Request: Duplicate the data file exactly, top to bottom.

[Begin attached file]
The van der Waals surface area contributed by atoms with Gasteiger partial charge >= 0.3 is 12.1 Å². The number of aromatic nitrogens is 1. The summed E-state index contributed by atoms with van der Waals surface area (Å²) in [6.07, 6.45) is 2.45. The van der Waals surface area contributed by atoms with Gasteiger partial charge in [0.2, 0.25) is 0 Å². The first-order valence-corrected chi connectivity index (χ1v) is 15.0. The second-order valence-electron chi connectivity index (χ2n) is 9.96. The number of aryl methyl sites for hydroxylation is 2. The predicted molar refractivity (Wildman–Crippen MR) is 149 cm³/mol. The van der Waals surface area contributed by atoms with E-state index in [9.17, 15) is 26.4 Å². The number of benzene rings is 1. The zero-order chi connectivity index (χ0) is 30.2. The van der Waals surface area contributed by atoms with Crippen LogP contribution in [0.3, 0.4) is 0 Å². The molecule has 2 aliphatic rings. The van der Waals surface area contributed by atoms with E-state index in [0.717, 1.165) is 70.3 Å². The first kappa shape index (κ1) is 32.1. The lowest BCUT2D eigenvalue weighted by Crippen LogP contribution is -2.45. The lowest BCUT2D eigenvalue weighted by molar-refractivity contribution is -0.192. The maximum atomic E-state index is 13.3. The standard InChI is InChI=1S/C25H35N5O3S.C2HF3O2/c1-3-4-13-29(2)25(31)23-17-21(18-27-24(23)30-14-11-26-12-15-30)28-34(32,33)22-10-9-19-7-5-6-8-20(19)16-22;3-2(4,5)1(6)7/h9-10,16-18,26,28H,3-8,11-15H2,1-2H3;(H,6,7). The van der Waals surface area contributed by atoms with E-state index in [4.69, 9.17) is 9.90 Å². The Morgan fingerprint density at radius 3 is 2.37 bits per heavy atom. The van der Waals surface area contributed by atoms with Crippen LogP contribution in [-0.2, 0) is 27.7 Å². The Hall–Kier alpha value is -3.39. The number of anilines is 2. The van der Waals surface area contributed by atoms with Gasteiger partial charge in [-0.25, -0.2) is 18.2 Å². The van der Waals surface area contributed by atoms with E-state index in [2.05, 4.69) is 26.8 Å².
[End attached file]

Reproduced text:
The van der Waals surface area contributed by atoms with Gasteiger partial charge >= 0.3 is 12.1 Å². The number of aromatic nitrogens is 1. The summed E-state index contributed by atoms with van der Waals surface area (Å²) in [6.07, 6.45) is 2.45. The van der Waals surface area contributed by atoms with Gasteiger partial charge in [0.2, 0.25) is 0 Å². The first-order valence-corrected chi connectivity index (χ1v) is 15.0. The second-order valence-electron chi connectivity index (χ2n) is 9.96. The number of aryl methyl sites for hydroxylation is 2. The predicted molar refractivity (Wildman–Crippen MR) is 149 cm³/mol. The van der Waals surface area contributed by atoms with E-state index in [9.17, 15) is 26.4 Å². The number of benzene rings is 1. The zero-order chi connectivity index (χ0) is 30.2. The van der Waals surface area contributed by atoms with Crippen LogP contribution in [0.3, 0.4) is 0 Å². The molecule has 2 aliphatic rings. The van der Waals surface area contributed by atoms with E-state index in [0.717, 1.165) is 70.3 Å². The first kappa shape index (κ1) is 32.1. The lowest BCUT2D eigenvalue weighted by Crippen LogP contribution is -2.45. The lowest BCUT2D eigenvalue weighted by molar-refractivity contribution is -0.192. The maximum atomic E-state index is 13.3. The standard InChI is InChI=1S/C25H35N5O3S.C2HF3O2/c1-3-4-13-29(2)25(31)23-17-21(18-27-24(23)30-14-11-26-12-15-30)28-34(32,33)22-10-9-19-7-5-6-8-20(19)16-22;3-2(4,5)1(6)7/h9-10,16-18,26,28H,3-8,11-15H2,1-2H3;(H,6,7). The van der Waals surface area contributed by atoms with E-state index in [4.69, 9.17) is 9.90 Å². The Morgan fingerprint density at radius 3 is 2.37 bits per heavy atom. The van der Waals surface area contributed by atoms with Crippen LogP contribution in [-0.2, 0) is 27.7 Å². The Hall–Kier alpha value is -3.39. The number of anilines is 2. The van der Waals surface area contributed by atoms with Gasteiger partial charge in [-0.25, -0.2) is 18.2 Å². The van der Waals surface area contributed by atoms with E-state index in [2.05, 4.69) is 26.8 Å².